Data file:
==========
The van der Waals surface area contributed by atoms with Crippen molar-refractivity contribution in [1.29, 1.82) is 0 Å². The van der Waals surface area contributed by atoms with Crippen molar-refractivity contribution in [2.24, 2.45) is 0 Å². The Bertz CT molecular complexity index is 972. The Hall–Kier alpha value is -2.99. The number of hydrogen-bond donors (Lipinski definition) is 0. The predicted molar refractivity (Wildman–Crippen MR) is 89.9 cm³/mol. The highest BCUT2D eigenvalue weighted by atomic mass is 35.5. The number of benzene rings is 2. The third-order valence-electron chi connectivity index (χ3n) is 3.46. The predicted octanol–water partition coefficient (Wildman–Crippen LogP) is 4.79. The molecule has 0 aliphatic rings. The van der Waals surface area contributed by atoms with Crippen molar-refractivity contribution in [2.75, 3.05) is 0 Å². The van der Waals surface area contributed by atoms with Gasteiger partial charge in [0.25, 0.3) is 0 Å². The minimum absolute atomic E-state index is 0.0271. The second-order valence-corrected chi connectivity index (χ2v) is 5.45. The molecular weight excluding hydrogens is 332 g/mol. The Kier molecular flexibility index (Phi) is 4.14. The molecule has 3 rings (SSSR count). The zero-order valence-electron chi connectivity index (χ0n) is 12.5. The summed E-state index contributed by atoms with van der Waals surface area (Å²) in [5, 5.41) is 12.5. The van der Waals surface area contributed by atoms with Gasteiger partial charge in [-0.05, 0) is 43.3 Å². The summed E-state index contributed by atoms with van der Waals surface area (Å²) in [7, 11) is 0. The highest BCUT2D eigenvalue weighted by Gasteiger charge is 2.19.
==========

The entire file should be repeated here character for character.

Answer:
The van der Waals surface area contributed by atoms with Crippen molar-refractivity contribution in [1.29, 1.82) is 0 Å². The van der Waals surface area contributed by atoms with Crippen molar-refractivity contribution in [2.24, 2.45) is 0 Å². The Bertz CT molecular complexity index is 972. The Hall–Kier alpha value is -2.99. The number of hydrogen-bond donors (Lipinski definition) is 0. The predicted molar refractivity (Wildman–Crippen MR) is 89.9 cm³/mol. The highest BCUT2D eigenvalue weighted by atomic mass is 35.5. The number of benzene rings is 2. The third-order valence-electron chi connectivity index (χ3n) is 3.46. The predicted octanol–water partition coefficient (Wildman–Crippen LogP) is 4.79. The molecule has 0 aliphatic rings. The van der Waals surface area contributed by atoms with Crippen molar-refractivity contribution in [2.75, 3.05) is 0 Å². The van der Waals surface area contributed by atoms with Gasteiger partial charge in [0.25, 0.3) is 0 Å². The minimum absolute atomic E-state index is 0.0271. The second-order valence-corrected chi connectivity index (χ2v) is 5.45. The molecular weight excluding hydrogens is 332 g/mol. The Kier molecular flexibility index (Phi) is 4.14. The molecule has 3 rings (SSSR count). The zero-order valence-electron chi connectivity index (χ0n) is 12.5. The summed E-state index contributed by atoms with van der Waals surface area (Å²) in [5, 5.41) is 12.5. The van der Waals surface area contributed by atoms with Gasteiger partial charge in [-0.05, 0) is 43.3 Å². The summed E-state index contributed by atoms with van der Waals surface area (Å²) in [7, 11) is 0. The highest BCUT2D eigenvalue weighted by Gasteiger charge is 2.19.